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REVIEW: Moonlight

There are movies out there that move you; they shake you to the core.

Moonlight revolves around Chiron, a young black boy within Miami who is struggling with his circumstances including his drug addicted mother, bullying at school, and trying to figure out his awakening personality. Told through three different yet defining chapters of his live, Chiron weaves throughout his story of self-discovery.

Moonlight is one of those movies that you feel with every fibre of your being.

moonlight-stillThe emotive resonance that echoes throughout Barry Jenkins is unparalleled by the peers surrounding the film. His narrative adaptation of Tarell Alvin McCraney’s shelve play ‘In Moonlight Black Boys Look Blue’ is both a sensitive depiction of Chiron’s story whilst also elevating issues that surround him. By stripping back dialogue, Jenkins allows his cast and his camera to depict the feelings within the movie and the effect is simply glorious.

Not once is the dialogue amiss and in silence, the actors and the director are able to excavate so much. This is pure story-telling in cinema and outstanding in every shape and form.

Jenkins weaves his camera with palpable precision. He loves every single frame and not a single second is wasted. His glorious shots depict Miami in stark but softening light. Colours, sounds, sights, and imagery all are imbued in the majesty of Jenkins’ work. It’s natural and incandescent; burning with this gripping and absorbing power.

Mahershala Ali said of his Golden Globes win that, “any actor he worked with could be up here now,” and I’m inclined to agree although Ali’s performance, for the little runtime he has, his most memorable. As gangster Juan, he layers the drug dealer beyond the stereotype to the point where he becomes a believable mentor for Chiron. He senses Chiron, known as Little as a boy, is turning inward on himself and to help guide him to his own identity, becomes a mentor.

Open, honest, and caring, Ali embodies this all in the little screen time he has and it’s wonderful. Any of the males picked to play Chiron are completely invested in this story; Trevante Rhodes, Ashton Sanders, and Alex Hibbert portray the lead character in this silent but moving manner. An introverted sensitive man with intelligence and loneliness – with his quiet persona, each boy and man captures his spirit. There are scenes here of pure feeling due to their acting, it quakes throughout you. Simiarly, Andre Holland, Jharrel Jerome, and Jaden Piner as Kevin, an important figure in Chiron’s life, balance against Chiron’s shyness with this cocksure talkative yet ultimately loving nature.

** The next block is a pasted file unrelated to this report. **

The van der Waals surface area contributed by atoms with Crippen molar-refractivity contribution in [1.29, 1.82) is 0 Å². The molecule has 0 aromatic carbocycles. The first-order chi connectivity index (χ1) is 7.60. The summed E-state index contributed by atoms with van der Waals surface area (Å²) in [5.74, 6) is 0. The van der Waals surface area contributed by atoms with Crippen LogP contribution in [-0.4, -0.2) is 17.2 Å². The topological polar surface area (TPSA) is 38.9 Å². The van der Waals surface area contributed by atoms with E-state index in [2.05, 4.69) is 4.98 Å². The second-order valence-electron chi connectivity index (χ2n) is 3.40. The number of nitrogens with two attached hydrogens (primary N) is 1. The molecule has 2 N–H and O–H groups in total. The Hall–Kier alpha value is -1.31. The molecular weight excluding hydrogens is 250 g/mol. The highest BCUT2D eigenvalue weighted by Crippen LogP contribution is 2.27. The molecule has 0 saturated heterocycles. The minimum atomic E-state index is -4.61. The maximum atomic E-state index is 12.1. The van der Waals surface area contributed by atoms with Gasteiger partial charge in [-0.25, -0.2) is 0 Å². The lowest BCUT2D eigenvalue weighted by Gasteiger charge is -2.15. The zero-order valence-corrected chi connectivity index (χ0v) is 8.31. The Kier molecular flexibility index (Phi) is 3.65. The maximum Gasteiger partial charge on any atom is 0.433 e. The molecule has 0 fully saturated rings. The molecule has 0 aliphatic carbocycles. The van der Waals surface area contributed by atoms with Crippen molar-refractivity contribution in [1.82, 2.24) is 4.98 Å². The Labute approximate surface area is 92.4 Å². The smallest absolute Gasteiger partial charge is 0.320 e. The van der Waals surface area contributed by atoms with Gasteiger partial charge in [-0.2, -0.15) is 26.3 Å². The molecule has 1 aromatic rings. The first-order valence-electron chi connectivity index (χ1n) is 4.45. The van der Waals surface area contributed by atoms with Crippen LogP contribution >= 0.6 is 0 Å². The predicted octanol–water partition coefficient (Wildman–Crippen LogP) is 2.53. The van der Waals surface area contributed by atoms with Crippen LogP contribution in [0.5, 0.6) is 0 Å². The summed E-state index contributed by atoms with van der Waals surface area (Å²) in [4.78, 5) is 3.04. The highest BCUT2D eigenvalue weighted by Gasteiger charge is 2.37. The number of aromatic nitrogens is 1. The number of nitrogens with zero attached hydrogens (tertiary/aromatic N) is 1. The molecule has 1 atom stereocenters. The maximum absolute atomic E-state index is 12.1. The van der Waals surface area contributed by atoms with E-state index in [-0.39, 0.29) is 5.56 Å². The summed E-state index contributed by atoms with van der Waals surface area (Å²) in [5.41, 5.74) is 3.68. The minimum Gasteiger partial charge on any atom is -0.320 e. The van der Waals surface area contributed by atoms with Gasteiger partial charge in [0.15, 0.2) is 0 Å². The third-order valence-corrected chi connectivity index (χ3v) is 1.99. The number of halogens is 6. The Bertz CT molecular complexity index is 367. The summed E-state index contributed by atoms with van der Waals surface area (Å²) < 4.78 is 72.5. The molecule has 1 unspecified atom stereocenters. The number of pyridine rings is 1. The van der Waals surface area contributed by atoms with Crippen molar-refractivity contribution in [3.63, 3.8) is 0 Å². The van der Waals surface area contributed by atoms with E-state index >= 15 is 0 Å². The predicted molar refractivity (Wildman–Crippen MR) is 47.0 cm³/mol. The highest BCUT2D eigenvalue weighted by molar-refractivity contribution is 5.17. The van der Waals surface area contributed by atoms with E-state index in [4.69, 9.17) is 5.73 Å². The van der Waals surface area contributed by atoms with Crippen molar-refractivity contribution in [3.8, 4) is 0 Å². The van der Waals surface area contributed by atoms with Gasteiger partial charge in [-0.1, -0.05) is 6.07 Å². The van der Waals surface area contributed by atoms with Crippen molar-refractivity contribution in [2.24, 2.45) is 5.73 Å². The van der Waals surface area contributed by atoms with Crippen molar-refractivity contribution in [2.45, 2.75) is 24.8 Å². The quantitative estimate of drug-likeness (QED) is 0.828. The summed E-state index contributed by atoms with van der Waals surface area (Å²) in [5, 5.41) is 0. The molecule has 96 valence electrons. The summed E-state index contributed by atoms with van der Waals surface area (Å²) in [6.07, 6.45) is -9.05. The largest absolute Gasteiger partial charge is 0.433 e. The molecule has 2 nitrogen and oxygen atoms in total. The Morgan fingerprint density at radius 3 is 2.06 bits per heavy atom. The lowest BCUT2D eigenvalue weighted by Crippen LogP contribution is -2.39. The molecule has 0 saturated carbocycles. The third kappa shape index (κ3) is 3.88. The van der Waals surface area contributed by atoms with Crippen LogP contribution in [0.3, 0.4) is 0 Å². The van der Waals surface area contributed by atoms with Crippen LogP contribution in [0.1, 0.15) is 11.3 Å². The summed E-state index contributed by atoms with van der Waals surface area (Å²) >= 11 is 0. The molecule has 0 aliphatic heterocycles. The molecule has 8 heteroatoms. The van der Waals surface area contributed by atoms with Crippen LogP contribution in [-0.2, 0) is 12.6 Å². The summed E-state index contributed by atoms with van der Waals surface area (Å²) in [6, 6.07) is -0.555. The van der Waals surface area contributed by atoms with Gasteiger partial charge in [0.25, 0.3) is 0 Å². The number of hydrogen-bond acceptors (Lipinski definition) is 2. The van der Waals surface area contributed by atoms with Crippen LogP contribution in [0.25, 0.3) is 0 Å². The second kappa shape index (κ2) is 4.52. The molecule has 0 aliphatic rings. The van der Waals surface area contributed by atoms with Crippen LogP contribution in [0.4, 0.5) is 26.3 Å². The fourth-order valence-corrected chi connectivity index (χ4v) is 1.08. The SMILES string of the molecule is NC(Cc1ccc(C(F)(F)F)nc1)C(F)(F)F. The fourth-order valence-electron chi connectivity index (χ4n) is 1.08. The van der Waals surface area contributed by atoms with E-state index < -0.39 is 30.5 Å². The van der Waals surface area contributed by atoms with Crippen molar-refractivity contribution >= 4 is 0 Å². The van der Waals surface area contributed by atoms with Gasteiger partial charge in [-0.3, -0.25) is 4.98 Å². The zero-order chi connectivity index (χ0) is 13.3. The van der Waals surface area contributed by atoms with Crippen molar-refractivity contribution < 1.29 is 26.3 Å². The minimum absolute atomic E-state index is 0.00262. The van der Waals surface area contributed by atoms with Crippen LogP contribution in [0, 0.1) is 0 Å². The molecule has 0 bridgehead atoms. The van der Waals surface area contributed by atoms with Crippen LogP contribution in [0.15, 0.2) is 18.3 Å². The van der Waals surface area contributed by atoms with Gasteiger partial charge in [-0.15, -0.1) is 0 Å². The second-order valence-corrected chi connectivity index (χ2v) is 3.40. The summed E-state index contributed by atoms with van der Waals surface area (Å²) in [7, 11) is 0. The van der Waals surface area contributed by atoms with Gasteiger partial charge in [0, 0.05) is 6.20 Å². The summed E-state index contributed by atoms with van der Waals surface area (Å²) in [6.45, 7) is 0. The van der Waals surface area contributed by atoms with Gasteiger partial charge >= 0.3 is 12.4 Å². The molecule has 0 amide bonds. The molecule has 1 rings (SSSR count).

Naomie Harris is indescribably great here: Despicable, obsessive, caring, addicted, aged, and selfish, as Paula, Harris graces us with the best of her work. The ensemble here work so alarmingly brilliant with one another, including Janelle Monáe as the caring Teresa, that the story elevates with stirring substance.

And while I may just be a lowly film critic, I implore members of the Academy to look beyond the show-pony antics of La La Land and back an underdog tale such as Moonlight. Comparatively to the eight over nominees, Moonlight is just a film that works on every level and wastes no seconds on screen. It is innovative filmmaking with echoes of beauty that course over a stunning two hours. It’s pure emotional depth that spirals within your core and coaxes goosebumps and tears. It’s humanity poured into evocative scenes and imaginative story-telling. Curled up in its perfection, Moonlight is unforgettable drama that will stay with you for the rest of your life.

One of the most impacting and important movies of all time, Moonlight is a triumph of independent filmmaking.

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Sarah Cook

The author Sarah Cook

Sarah Cook is a Film Journalist, Director, and Screenwriter. Founder at We Make Movies On Weekends. She will talk about Filth and James McAvoy. A lot.